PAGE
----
This article was originally published on August 24, 2018 and updated on December 8, 2019.
So many of us are having our meetings, our therapy sessions, our classes and our family get-togethers online. The online environment is so convenient, and helps connect us wherever we are on the globe. And, as with all communication, there is the potential to miscommunicate, even to contribute to someone else feeling shame online.
Part of what contributes to shame is not feeling seen and not feeling heard. If I feel I don’t matter to the group of people I’m with, it could lead me to believe that I am expendable, that I am not a valuable member of the community. Shame is the feeling that I am somehow flawed and unlovable – if I feel unseen and unheard, my brain might deduce that I’m also unlovable and at risk of being kicked out of the group.
There are some ways we can be in community with each other that help us to not contribute to someone else feeling shame. Here are some suggestions for ways of being during online groups (especially if you’re the one holding the space) to contribute to folks feeling seen and heard:
Setting the space:
- Being very clear on time zone conversions – making it as easy as possible for folks to get to the meeting on time wherever they are in the world;
- Making an effort to learn how to pronounce folks’ names correctly;
- Holding some kind of ritual opening of the online space, as well as some kind of closing (this might be as simple as spending a little time greeting each other and saying good-bye to each other);
- Allowing your attendees to exit the meeting before you rather than ending a meeting abruptly for everyone.
- Avoiding looking at the clock on your computer while someone is speaking in case they interpret that as your impatience and unwillingness to see and hear them;
- Erring in the side of a slightly happy and inviting facial expression (to encourage attunement and safety) rather than a blank expression;
- Wearing appropriate on-screen clothing (being distracted by inappropriate clothing might make someone feel awkward and unwelcome);
- There’s no need to look straight into the camera – this might even feel a little intimidating for some folks who prefer to not feel as if they are being looked straight at. Keeping your eyes in the screen rather than moving your attention off screen is respectful, but as an online community we’ve become accustomed to our fellow community-members directing their gaze toward their own screen rather than to their camera.
Holding the group in compassion:
- Bringing a lot of patience to technology glitches and slow internet speeds;
- Thanking people for sharing;
- Acknowledging courage and vulnerability when group members share;
- Avoiding assuming you know someone’s gender, age, health status, religion, culture, sexuality, body type, family situation, home environment, or personal story by how they appear to you on screen;
- Acknowledging pets, children and other loved ones who you see on screen needing participants’ attention during a get-together;
- If you feel that someone feels hesitant about having permission to speak more, inviting, “Is there more?” – giving folks the opportunity to feel seen and heard until they feel complete in their sharing;
- Allowing folks to be vague about details like where they live (to help with safety);
- Being very patient with language barriers, even inviting someone to share in their mother tongue if they cannot express themselves in the language you are holding space in. If you can’t understand their words, at least you can get a sense of the emotion and meaning behind their sharing, and you are giving them the opportunity to express themselves;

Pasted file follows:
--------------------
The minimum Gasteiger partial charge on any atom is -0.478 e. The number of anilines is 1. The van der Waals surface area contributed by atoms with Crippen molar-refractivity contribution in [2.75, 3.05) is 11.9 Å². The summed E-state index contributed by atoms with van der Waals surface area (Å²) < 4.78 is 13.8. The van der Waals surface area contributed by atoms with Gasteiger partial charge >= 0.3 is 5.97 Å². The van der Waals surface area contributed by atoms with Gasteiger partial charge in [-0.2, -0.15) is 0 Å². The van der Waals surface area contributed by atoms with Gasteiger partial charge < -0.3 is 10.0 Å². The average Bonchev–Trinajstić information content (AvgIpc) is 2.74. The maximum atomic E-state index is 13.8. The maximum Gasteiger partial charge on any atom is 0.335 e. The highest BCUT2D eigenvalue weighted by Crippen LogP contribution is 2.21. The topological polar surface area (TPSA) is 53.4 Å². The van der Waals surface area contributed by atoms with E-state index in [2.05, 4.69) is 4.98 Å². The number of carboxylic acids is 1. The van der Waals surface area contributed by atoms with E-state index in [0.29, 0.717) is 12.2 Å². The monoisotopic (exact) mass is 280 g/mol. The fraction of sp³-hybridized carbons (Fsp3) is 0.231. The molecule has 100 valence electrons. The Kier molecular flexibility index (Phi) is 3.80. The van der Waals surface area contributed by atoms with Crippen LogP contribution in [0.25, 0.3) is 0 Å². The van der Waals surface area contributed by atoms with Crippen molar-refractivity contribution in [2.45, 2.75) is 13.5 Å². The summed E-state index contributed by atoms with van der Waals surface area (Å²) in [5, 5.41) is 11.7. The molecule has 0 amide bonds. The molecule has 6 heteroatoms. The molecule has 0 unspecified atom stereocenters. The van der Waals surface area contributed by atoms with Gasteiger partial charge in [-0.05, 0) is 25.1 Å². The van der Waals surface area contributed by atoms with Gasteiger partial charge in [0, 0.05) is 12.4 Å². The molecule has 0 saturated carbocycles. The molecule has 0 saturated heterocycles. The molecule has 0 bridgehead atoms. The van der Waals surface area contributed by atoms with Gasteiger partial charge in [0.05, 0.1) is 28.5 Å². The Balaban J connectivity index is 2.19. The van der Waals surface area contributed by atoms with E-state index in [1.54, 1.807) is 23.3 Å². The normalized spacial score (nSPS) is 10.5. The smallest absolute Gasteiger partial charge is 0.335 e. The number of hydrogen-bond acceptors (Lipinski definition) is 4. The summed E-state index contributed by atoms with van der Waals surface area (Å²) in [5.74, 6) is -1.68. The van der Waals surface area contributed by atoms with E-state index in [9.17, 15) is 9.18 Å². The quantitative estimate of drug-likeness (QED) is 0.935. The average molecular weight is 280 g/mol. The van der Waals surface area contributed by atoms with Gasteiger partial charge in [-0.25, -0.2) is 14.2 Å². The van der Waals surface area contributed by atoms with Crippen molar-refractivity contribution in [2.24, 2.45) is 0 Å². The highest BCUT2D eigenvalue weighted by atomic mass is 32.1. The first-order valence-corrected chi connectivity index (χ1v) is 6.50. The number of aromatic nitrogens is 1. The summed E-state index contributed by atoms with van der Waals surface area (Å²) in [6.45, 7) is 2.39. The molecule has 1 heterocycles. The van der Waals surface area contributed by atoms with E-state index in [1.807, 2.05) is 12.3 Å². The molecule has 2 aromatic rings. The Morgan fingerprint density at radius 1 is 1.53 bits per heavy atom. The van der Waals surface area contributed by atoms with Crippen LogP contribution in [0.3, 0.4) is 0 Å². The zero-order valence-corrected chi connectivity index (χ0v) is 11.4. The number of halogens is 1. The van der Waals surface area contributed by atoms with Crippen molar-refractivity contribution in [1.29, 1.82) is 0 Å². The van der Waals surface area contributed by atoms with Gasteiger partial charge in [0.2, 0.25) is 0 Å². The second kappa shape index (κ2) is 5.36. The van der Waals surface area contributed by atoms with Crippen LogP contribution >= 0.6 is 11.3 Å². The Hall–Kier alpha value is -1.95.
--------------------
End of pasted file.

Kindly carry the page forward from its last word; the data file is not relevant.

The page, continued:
- Avoiding assuming that everyone is in the same country you are in.
Using technology respectfully:
- Taking the time to address chat board offerings and emails from group members that arrive during the meeting, even if it means letting the group know that you need a minute to tend to those;
- If you run out of time for sharing, offering some other way folks might share (chat box, private email etc);
- When you need to mute someone (eg if there is background noise from their environment while someone else is sharing or during a period of contemplation), letting them know why so that they understand why there was a choice made for the group that might have taken choice away from them;
- If you need to be busy on screen (eg shutting down applications on your computer to assist with your internet speed), let folks know why you are preoccupied in that moment and why your eyes are moving around on your screen during sharing;
- When someone is having difficulties with technology, addressing any difficulties through your overt care and concern for them. When we connect with someone in their difficulty, it helps them to not feel so alone. We might do this by offering things like, “I’m sorry we can’t see you,” “We miss you,” “I’m sorry your technology is letting you down,” or “Let us know what we can do to help.”
In the end, we can’t know everything that might lead to folks feeling shame in the online environment, but we can do our best to help avoid shaming others. Holding a space that is as safe as possible means that when folks do feel shame, hopefully they are able to bring that to the space holder’s attention as a way to help process the emotions from the situation. The safer the space, the more courageous folks are invited to feel in sharing. When a space holder allows themselves to be vulnerable, it offers permission for others to express vulnerability. Shame can be contagious, but courage is as well. We can all support each other in bringing our most courageous and shame-resilient selves to our online gatherings.
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